When you list your home for sale, setting the right asking price from the start is important. But sometimes, even if you think the list price is appropriate for your market, your home still might not sell. That’s when you’ll likely need to make a price reduction to attract a buyer.
Why won’t my home sell?
You’ve enlisted the aid of a skilled real estate agent who’s performed a thorough comparative market analysis (CMA) to determine the value of your home. You’ve listed your home at what you both believe is an accurate price, and you’ve hosted many showings, but so far, no one has made an offer.
So why hasn’t your home sold?
“Pricing is usually the reason,” explains Gordy Marks, managing broker at RE/MAX Northwest in Kirkland, Wash. “Most other issues can be overlooked if your price is right.”
Those other issues might include the condition of your home — if it needs upgrades or repairs or lacks curb appeal, buyers may decline to make an offer or lowball their bid — or the wrong marketing strategy.
“If a home doesn’t have the right photos or marketing or isn’t positioned in its local market properly, it may not sell,” says Maria Quattrone, an RE/MAX Realtor in Philadelphia.
The local absorption rate – the rate at which available homes are sold during a specific timeframe – might also affect your ability to sell quickly and for top dollar. Generally, the more homes on the market, the less likely your home will sell fast.
“If your home is competing against more than four months of inventory, it may take longer to sell,” says Dustin Fox, a Realtor with Pearson Smith Realty in Ashburn, Va.
Signs your asking price is too high
If your home is getting little to no traffic and no offers, that’s a red flag that it’s likely overpriced.
On the other hand, “if you’re receiving good showing traffic, but all low-price offers, that’s a sign you’re very close to market value and a smaller price adjustment may be necessary,” Fox says.
Another indication that a price cut is warranted is a negative reaction from buyers.
“If buyers coming to look at your home actually make comments about the price, you know you’ve likely set the price too high,” explains Ruth Shin, founder and CEO of PropertyNest, adding that “an easy way to find out if your price is way off is by doing a fresh search of comparable homes in the same area and learning if your price is higher, around the same or lower than those comparable properties.”
When to do a home price reduction
If you decide to reduce the price of your home, experts agree you should do it relatively quickly, ideally within two weeks of initially listing it for sale.
“You’re almost always going to get the most activity on any property in the first 21 days on the market, so you don’t want to miss that window,” according to Quattrone.
The exact period of time you should wait also depends on indicators in your local housing market, including average days on market for homes listed in your area. For a point of reference, in August, existing-home listings nationally remained on the market for 22 days on average, according to data from the National Association of Realtors. Your real estate agent can help you determine the best timing for your market.
For instance, “we recommend a price adjustment after 10 days on the market,” Fox says. “This gives you time for two open houses on back-to-back weekends. You don’t want to reduce the price too late because buyers then look at your days on the market as an opportunity to save money and lower their offers.”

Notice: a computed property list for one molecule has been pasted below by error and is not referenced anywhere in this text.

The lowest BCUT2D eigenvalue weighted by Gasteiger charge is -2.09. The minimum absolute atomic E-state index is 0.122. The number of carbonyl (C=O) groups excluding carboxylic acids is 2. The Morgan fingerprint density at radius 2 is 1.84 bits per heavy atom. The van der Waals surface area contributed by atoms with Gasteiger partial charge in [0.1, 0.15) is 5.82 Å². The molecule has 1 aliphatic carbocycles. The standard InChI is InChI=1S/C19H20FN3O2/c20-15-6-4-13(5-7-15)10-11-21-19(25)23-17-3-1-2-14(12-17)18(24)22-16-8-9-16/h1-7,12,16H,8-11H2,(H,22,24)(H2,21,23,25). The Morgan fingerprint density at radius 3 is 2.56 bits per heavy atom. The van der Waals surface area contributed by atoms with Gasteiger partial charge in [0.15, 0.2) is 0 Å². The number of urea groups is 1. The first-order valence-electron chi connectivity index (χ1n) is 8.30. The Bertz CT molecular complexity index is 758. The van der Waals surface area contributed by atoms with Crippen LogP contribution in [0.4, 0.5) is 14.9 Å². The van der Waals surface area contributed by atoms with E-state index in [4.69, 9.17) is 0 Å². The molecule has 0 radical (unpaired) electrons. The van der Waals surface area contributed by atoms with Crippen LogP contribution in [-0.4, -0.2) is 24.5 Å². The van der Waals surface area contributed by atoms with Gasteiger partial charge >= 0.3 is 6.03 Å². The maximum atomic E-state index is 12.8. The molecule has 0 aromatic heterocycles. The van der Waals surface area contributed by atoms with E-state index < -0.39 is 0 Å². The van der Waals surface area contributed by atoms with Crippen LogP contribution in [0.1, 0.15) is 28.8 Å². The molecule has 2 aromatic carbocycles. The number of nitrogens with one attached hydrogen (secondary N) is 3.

Consider also that lingering coronavirus concerns and social distancing rules could be keeping some buyers from visiting your home or making offers. For these and other reasons, you may want to postpone the timing of your price cut a bit.
“Do a hard reevaluation with your broker on pricing by no later than the 30-day mark,” recommends Shin. “You can delay a price change, but you don’t want to wait too long or your listing will become much less attractive to buyers.”
How many times should I cut the list price, and by how much?
Some real estate agents suggest adjusting your asking price as many times as needed to sell your home, but at strategic intervals.
“No one likes to do price reductions, but you may have to do more than one,” cautions Quattrone. “As the number of days on the market increases, so can the need for price adjustments. If you don’t see any showings within a week, you may have to move on price.”
Shin advises making no more than three price reductions.
“Any more than three will cause buyers to think something is wrong with the property,” says Shin.
The amount you should reduce your asking price requires careful consideration. If your home was originally priced on the high side, it may not be unreasonable to reduce it by 4% to 7 percent, Shin says.
“You probably want to reduce by more than 3 percent, at minimum,” agrees Marks, “but I would pay attention to what it takes to get to the next lower price.”
Say your original list price was $423,000. If you were to reduce that by 3 percent, you’d bring the price down to $410,310. Dropping the price to just below $400,000, however — say $399,950, for example — could get more attention from home shoppers because your home will now appear in online searches for properties listed below $400,000.
Keep in mind that if your initial price was close to market value, a more incremental drop could do the trick — anything from 0.5% to 3 percent.
Overall, it’s best to determine ahead of time the absolute lowest price you’re willing to accept so that you can make price adjustments if necessary within that range.
Pricing your home right is key. That’s why you should consider working closely with a real estate agent when it comes to pricing, listing and marketing your home. If it’s time to adjust the asking price, do so carefully, and pay attention to feedback from your agent and prospective buyers who tour your home to ensure you get top dollar.
(Article written by Erik J. Martin)